13. Martijn Dekker permalink
    April 2, 2010 10:26 am

    That’s a pretty good idea, actually. I looked at a few of the links you posted though, and that reminded me: you should also teach them not to blindly expect the same respect from others. Want, sure. Get, absolutely. But never act on the assumption that others were brought up as respectful as you have… That’s what causes incidents.

  14. Duckiloo permalink
    April 26, 2010 4:52 pm

    Fuck, I love you.

    Totally seconding the “Best. Parent. Ever.” comment.

    Even though I’m firmly a non-breeder, this comment works on a base level.
    I’m adding it into my general discourse when dealing with people in general – it seems like a good principle for everyone to pick up on.

  15. Emily WK permalink
    June 23, 2010 9:45 am

    I’m about to be the parent of a boy (due in September, eek!) and this made me tear up (that might be the pregnancy, too) with its simple genius. I love it. Thank you.

  16. milkstained permalink
    June 23, 2010 5:30 pm

    Yes, yes, yes! My son is 2 years older than his twin sisters and 5 years older than the youngest. They all hear this all the time – “if it’s not fun for everyone, then it’s not fun.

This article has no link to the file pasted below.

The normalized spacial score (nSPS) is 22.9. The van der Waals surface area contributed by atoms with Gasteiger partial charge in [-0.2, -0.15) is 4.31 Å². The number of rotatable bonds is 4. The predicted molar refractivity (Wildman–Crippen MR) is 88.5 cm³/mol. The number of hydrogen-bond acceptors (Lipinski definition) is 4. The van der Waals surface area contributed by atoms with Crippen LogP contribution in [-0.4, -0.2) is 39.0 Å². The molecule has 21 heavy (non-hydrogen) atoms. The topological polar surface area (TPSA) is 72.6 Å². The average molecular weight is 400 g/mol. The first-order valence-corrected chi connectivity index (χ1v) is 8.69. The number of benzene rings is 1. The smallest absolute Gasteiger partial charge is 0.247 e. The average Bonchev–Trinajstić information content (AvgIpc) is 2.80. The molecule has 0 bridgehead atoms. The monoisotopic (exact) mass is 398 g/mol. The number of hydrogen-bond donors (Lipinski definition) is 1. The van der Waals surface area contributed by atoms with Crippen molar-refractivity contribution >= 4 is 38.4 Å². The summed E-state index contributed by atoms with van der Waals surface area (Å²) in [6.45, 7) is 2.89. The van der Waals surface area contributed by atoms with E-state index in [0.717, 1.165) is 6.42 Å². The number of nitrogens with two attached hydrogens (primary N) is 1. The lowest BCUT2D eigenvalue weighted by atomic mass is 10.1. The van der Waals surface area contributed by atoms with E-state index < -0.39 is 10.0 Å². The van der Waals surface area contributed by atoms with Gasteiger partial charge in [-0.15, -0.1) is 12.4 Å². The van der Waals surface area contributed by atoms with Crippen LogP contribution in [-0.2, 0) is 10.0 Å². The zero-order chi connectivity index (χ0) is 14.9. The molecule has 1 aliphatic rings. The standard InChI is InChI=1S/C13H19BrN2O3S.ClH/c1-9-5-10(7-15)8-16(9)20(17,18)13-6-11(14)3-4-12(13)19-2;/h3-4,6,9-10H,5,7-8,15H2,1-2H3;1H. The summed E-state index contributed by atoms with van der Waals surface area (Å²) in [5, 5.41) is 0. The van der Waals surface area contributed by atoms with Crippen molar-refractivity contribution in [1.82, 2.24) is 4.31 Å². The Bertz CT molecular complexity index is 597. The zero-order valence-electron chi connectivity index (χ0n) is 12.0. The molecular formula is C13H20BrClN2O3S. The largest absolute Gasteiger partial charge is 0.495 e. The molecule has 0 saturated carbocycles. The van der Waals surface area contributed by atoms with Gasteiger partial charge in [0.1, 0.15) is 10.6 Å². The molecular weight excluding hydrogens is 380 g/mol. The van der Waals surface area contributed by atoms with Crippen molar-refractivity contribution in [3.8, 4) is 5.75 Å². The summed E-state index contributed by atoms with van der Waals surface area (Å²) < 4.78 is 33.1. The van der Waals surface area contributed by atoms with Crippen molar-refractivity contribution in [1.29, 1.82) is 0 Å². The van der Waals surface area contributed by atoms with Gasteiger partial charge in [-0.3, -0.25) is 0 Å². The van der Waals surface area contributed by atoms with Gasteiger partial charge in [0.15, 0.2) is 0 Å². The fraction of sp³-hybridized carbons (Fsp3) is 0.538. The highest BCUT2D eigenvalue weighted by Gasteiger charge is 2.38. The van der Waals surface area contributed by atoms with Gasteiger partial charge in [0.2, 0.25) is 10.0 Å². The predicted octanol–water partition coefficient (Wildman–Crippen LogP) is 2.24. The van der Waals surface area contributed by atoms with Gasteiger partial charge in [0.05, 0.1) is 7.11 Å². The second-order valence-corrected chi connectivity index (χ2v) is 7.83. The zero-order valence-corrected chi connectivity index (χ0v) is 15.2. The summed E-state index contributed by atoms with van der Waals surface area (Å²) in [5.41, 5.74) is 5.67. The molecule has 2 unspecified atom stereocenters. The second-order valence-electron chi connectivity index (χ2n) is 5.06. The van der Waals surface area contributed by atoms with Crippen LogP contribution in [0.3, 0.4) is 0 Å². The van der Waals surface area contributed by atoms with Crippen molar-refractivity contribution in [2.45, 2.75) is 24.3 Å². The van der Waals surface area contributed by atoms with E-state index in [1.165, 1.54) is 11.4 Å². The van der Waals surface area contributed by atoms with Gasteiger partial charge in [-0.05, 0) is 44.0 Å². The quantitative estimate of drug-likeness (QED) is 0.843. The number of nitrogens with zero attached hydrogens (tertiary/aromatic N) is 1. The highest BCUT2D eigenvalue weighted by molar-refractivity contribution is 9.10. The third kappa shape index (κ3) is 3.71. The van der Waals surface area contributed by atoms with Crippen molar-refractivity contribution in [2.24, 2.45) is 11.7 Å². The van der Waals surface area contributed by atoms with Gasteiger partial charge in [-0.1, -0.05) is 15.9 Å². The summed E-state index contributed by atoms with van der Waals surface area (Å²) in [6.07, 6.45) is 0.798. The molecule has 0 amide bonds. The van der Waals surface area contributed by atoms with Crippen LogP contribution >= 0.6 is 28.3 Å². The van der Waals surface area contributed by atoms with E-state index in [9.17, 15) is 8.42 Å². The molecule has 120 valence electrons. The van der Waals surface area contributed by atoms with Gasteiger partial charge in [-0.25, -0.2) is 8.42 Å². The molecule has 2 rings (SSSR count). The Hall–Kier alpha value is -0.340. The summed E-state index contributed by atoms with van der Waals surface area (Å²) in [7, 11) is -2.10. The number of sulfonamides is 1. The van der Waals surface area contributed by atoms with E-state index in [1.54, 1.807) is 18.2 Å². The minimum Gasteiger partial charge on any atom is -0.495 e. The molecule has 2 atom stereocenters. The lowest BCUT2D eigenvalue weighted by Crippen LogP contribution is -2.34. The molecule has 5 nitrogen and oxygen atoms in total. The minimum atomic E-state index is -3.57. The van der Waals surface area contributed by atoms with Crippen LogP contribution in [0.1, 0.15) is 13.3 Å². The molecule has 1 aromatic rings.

17. Alison permalink
    June 24, 2010 2:26 pm

    In my workplace the men can get into some stupid man-child “shenanigans”. There were quite a few people who were offended by their behaviour, though not directly affected. When I explained this, and about how it’s a workplace where people can’t really choose their company, the response was “well, if they’re going to be precious, of course they’re going to get offended.” I can’t believe I actually had the nouse to say “you don’t get to say what offends other people. If they don’t like it, you can’t keep doing it. As soon as you know you’re offending them, and you keep doing that thing, you’re saying you don’t care how you make them feel, that you’re ok that they’re uncomfortable, and that it’s your fault.” How pleased I was to find this didn’t damage our friendships. It feels like the same phrase as above, but in a slightly different context.